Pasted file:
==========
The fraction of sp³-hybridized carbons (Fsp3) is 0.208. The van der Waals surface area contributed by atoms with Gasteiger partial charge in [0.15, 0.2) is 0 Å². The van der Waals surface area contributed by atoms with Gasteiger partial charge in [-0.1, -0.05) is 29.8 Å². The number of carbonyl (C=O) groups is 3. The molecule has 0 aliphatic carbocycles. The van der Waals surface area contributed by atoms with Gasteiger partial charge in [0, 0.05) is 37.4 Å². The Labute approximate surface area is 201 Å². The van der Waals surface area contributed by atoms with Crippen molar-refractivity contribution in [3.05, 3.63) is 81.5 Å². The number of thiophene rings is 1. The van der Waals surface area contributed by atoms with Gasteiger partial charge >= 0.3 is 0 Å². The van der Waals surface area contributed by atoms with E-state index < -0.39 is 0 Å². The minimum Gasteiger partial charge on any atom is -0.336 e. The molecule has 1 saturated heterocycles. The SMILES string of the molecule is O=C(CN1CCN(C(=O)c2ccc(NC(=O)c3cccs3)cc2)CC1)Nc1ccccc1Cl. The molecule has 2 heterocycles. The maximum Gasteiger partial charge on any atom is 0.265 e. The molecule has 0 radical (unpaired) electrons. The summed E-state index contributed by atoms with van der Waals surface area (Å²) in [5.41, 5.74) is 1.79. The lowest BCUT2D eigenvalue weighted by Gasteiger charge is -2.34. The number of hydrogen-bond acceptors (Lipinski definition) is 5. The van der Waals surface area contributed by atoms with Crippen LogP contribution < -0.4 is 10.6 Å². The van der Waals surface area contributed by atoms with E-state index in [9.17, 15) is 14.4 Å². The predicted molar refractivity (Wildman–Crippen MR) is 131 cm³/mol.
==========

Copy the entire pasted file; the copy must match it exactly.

The fraction of sp³-hybridized carbons (Fsp3) is 0.208. The van der Waals surface area contributed by atoms with Gasteiger partial charge in [0.15, 0.2) is 0 Å². The van der Waals surface area contributed by atoms with Gasteiger partial charge in [-0.1, -0.05) is 29.8 Å². The number of carbonyl (C=O) groups is 3. The molecule has 0 aliphatic carbocycles. The van der Waals surface area contributed by atoms with Gasteiger partial charge in [0, 0.05) is 37.4 Å². The Labute approximate surface area is 201 Å². The van der Waals surface area contributed by atoms with Crippen molar-refractivity contribution in [3.05, 3.63) is 81.5 Å². The number of thiophene rings is 1. The van der Waals surface area contributed by atoms with Gasteiger partial charge >= 0.3 is 0 Å². The van der Waals surface area contributed by atoms with E-state index < -0.39 is 0 Å². The minimum Gasteiger partial charge on any atom is -0.336 e. The molecule has 1 saturated heterocycles. The SMILES string of the molecule is O=C(CN1CCN(C(=O)c2ccc(NC(=O)c3cccs3)cc2)CC1)Nc1ccccc1Cl. The molecule has 2 heterocycles. The maximum Gasteiger partial charge on any atom is 0.265 e. The molecule has 0 radical (unpaired) electrons. The summed E-state index contributed by atoms with van der Waals surface area (Å²) in [5.41, 5.74) is 1.79. The lowest BCUT2D eigenvalue weighted by Gasteiger charge is -2.34. The number of hydrogen-bond acceptors (Lipinski definition) is 5. The van der Waals surface area contributed by atoms with Crippen LogP contribution < -0.4 is 10.6 Å². The van der Waals surface area contributed by atoms with E-state index in [9.17, 15) is 14.4 Å². The predicted molar refractivity (Wildman–Crippen MR) is 131 cm³/mol.